The contents of this manuscript were delivered as the Zeuthen Lectures on April 25 to 27, 2007, at the University of Copenhagen. I would like to thank Karl Gunnar Persson for the generous invitation to present these lectures, along with his colleagues at the Department of Economics for their hospitality. These lectures were also presented at the University of Nottingham on April 14 to 16, 2008. The comments of participants at both locations have benefited the research discussed here. In preparing this manuscript, I have received invaluable assistance from Hong Ma, now at Tsinghua University, to whom I am most grateful.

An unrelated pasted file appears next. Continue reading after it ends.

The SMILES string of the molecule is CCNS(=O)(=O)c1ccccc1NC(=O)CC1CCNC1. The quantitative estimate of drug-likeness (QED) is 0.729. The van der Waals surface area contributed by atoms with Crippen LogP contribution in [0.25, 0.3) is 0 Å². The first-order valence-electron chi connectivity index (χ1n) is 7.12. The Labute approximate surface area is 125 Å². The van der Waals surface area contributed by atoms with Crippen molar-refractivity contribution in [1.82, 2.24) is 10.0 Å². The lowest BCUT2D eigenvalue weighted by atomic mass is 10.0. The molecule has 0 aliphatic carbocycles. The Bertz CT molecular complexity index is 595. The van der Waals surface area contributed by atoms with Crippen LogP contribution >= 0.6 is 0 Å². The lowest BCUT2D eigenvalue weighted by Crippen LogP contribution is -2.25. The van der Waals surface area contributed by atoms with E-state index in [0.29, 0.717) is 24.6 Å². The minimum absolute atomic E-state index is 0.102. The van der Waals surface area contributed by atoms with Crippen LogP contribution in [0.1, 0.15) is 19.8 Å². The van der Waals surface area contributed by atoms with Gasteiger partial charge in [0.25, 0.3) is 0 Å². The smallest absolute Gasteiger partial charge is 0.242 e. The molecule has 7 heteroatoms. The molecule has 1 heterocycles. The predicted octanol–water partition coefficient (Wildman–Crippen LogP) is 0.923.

Some time as passed since the lectures were given, so it is inevitable that the ideas have been further developed and benefited from closely related publications. In particular, portions of chapter2 in this manuscript are drawn from Feenstra (2006) in the Review of World Economics/Weltwirtschaftliches Archiv (Springer) and Feenstra (1994) in the American Economic Review; portions of chapter3 are drawn from Feenstra (2010) in the Canadian Journal of Economics (Blackwell Publishing); portions of chapter4 are drawn from Feenstra and Kee (2008) in the Journal of International Economics (Elsevier); and portions of chapters5 and 6 are drawn from Feenstra, Heston, Timmer, and Deng (2009) in the Review of Economics and Statistics ( MIT Press). It is hoped that by integrating the material from these various sources into this manuscript I will have achieved more than the sum of the parts: that as a result, the contribution of import and export variety to the gains from trade will be more apparent, as well as directions for further research. (p.x)